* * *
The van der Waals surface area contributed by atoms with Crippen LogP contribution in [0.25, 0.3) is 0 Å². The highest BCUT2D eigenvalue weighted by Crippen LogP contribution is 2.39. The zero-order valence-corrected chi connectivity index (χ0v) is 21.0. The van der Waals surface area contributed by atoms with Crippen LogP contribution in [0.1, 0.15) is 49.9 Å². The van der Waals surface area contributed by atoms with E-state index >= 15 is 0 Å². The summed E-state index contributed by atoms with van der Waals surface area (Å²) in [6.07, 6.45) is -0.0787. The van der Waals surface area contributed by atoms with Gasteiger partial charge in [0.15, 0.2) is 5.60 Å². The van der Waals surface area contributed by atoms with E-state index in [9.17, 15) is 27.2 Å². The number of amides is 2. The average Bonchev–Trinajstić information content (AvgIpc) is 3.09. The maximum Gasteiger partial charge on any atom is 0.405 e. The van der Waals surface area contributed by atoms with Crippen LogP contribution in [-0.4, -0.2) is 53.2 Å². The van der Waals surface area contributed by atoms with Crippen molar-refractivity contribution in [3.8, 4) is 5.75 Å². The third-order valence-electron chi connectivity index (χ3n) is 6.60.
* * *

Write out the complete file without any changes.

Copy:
The van der Waals surface area contributed by atoms with Crippen LogP contribution in [0.25, 0.3) is 0 Å². The highest BCUT2D eigenvalue weighted by Crippen LogP contribution is 2.39. The zero-order valence-corrected chi connectivity index (χ0v) is 21.0. The van der Waals surface area contributed by atoms with Crippen LogP contribution in [0.1, 0.15) is 49.9 Å². The van der Waals surface area contributed by atoms with E-state index >= 15 is 0 Å². The summed E-state index contributed by atoms with van der Waals surface area (Å²) in [6.07, 6.45) is -0.0787. The van der Waals surface area contributed by atoms with Gasteiger partial charge in [0.15, 0.2) is 5.60 Å². The van der Waals surface area contributed by atoms with E-state index in [9.17, 15) is 27.2 Å². The number of amides is 2. The average Bonchev–Trinajstić information content (AvgIpc) is 3.09. The maximum Gasteiger partial charge on any atom is 0.405 e. The van der Waals surface area contributed by atoms with Crippen LogP contribution in [-0.4, -0.2) is 53.2 Å². The van der Waals surface area contributed by atoms with Crippen molar-refractivity contribution in [3.8, 4) is 5.75 Å². The third-order valence-electron chi connectivity index (χ3n) is 6.60.